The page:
For well over a century, a perennial dilemma has haunted (and taunted) teachers of high school English, social studies, math, and science. Should they teach students existing subject-matter  (e.g., know key dates and people, geometry proofs, and Periodic Table of Elements in Chemistry) or should they focus on students’ deep understanding of concepts and learning how to inquire, think, and problem-solve (e.g.,teach critical thinking skills in history and English, use Geometric Supposer software that allows students to move figures, estimate changes in quadrangles, circles, etc. and construct their own understanding of concepts).

With the onset of electronic technologies, using high tech devices has become entangled in that perennial curricular dilemma of content vs. skills: should new technologies help teachers transmit the existing curriculum or should new technologies shift traditional ways of teaching subject matter toward ambitious classroom practices of building students’ creativity, inquiry skills and problem-solving.

Of course, I pose these as mutually exclusive issues but when policymakers consider stakeholder interests, political context, (e.g., the current press for test-based accountability and Core Curriculum Standards) and available resources–compromises get made and hybrid policies emerge melding the two positions in practice. Everyone graduating high school ready for college and career is the current policymaker mantra, for example, as Common Core standards, career/technical academies, and other options for youth pop up daily.

Even with these hybrid policies, strongly-held beliefs about knowledge, teaching, and learning have divided policymakers, practitioners, parents, and researchers into different camps for decades and go well beyond the usual labels of “progressives” vs. “traditionalists.” Thus, a “good” lesson has different meanings, depending on which views of content and skills one holds.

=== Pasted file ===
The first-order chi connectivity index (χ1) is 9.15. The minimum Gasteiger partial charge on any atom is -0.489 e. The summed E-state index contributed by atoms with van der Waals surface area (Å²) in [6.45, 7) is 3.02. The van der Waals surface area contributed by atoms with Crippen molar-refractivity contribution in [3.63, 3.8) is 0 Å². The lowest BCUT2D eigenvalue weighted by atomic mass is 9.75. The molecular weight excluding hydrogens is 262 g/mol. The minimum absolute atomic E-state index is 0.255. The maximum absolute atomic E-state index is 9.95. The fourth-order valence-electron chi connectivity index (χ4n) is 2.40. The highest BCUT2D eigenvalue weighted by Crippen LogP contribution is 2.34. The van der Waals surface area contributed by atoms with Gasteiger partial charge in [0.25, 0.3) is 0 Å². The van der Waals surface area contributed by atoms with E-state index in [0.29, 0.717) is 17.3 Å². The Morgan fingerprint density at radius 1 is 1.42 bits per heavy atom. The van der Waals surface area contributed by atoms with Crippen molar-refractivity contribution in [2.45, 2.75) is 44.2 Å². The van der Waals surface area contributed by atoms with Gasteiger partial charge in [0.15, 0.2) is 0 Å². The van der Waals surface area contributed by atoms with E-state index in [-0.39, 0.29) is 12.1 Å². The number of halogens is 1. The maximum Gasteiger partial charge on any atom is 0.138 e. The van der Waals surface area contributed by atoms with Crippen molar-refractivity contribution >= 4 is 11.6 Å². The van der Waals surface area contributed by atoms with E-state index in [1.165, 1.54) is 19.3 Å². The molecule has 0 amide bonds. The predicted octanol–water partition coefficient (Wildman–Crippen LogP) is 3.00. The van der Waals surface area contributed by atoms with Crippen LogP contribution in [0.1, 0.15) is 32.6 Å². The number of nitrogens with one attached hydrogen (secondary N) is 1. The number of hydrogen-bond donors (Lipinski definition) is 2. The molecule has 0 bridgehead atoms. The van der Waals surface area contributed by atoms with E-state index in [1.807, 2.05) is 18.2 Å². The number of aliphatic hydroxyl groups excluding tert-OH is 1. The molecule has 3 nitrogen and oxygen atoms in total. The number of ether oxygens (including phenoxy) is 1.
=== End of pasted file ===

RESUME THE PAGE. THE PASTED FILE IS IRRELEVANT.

So, where does this lesson in English that I observed fit into the perennial dilemma about absorbing content knowledge and understanding ideas and skills of inquiry? And does Demeter’s  seemingly effortless integrating of new and old technologies in one lesson make it “good?”


Filed under how teachers teach, technology use

11 responses to “Teaching English at Las Montanas: A “Good” Lesson?

  1. Having observed many lessons, I know how difficult it is to comment based on just a transcript like this, but apart from the use of the projector instead of chalk and a timer on the PC instead of a watch and voice, is there anything here which requires technology? The lesson seems to me to exemplify the way so much teaching has lost its way. Was the student’s initial reading in any way connected with the work on rhythm? I doubt it. It was almost certainly just a “starter” activity designed to quieten the class and gain control.